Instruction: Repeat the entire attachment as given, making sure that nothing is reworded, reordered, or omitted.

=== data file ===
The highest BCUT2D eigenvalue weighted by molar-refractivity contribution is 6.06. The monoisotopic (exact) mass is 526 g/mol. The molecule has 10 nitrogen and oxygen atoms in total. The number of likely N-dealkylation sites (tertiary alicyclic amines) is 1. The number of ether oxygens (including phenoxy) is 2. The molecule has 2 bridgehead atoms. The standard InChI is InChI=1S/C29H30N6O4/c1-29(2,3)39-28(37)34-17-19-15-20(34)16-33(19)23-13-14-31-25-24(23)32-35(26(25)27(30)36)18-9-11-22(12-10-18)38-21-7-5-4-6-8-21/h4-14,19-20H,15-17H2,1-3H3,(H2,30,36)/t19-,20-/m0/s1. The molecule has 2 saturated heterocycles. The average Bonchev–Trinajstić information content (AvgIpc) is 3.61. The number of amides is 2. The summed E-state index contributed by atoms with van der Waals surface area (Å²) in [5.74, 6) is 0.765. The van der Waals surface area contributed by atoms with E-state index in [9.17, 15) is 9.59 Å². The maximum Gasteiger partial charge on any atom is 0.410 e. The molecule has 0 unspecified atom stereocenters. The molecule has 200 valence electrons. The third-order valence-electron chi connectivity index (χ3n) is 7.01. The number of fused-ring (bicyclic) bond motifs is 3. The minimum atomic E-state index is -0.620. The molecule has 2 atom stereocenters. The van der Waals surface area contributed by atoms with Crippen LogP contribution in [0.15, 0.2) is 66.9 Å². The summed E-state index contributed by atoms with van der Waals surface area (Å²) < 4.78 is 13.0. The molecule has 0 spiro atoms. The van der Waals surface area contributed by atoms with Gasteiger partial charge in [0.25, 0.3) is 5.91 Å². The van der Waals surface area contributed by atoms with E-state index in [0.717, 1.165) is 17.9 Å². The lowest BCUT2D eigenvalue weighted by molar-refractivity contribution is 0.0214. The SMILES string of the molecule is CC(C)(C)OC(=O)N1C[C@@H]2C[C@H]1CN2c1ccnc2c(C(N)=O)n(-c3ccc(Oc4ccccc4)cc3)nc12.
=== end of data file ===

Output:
The highest BCUT2D eigenvalue weighted by molar-refractivity contribution is 6.06. The monoisotopic (exact) mass is 526 g/mol. The molecule has 10 nitrogen and oxygen atoms in total. The number of likely N-dealkylation sites (tertiary alicyclic amines) is 1. The number of ether oxygens (including phenoxy) is 2. The molecule has 2 bridgehead atoms. The standard InChI is InChI=1S/C29H30N6O4/c1-29(2,3)39-28(37)34-17-19-15-20(34)16-33(19)23-13-14-31-25-24(23)32-35(26(25)27(30)36)18-9-11-22(12-10-18)38-21-7-5-4-6-8-21/h4-14,19-20H,15-17H2,1-3H3,(H2,30,36)/t19-,20-/m0/s1. The molecule has 2 saturated heterocycles. The average Bonchev–Trinajstić information content (AvgIpc) is 3.61. The number of amides is 2. The summed E-state index contributed by atoms with van der Waals surface area (Å²) in [5.74, 6) is 0.765. The van der Waals surface area contributed by atoms with E-state index in [9.17, 15) is 9.59 Å². The maximum Gasteiger partial charge on any atom is 0.410 e. The molecule has 0 unspecified atom stereocenters. The molecule has 200 valence electrons. The third-order valence-electron chi connectivity index (χ3n) is 7.01. The number of fused-ring (bicyclic) bond motifs is 3. The minimum atomic E-state index is -0.620. The molecule has 2 atom stereocenters. The van der Waals surface area contributed by atoms with Crippen LogP contribution in [0.15, 0.2) is 66.9 Å². The summed E-state index contributed by atoms with van der Waals surface area (Å²) < 4.78 is 13.0. The molecule has 0 spiro atoms. The van der Waals surface area contributed by atoms with Gasteiger partial charge in [0.25, 0.3) is 5.91 Å². The van der Waals surface area contributed by atoms with E-state index in [0.717, 1.165) is 17.9 Å². The lowest BCUT2D eigenvalue weighted by molar-refractivity contribution is 0.0214. The SMILES string of the molecule is CC(C)(C)OC(=O)N1C[C@@H]2C[C@H]1CN2c1ccnc2c(C(N)=O)n(-c3ccc(Oc4ccccc4)cc3)nc12.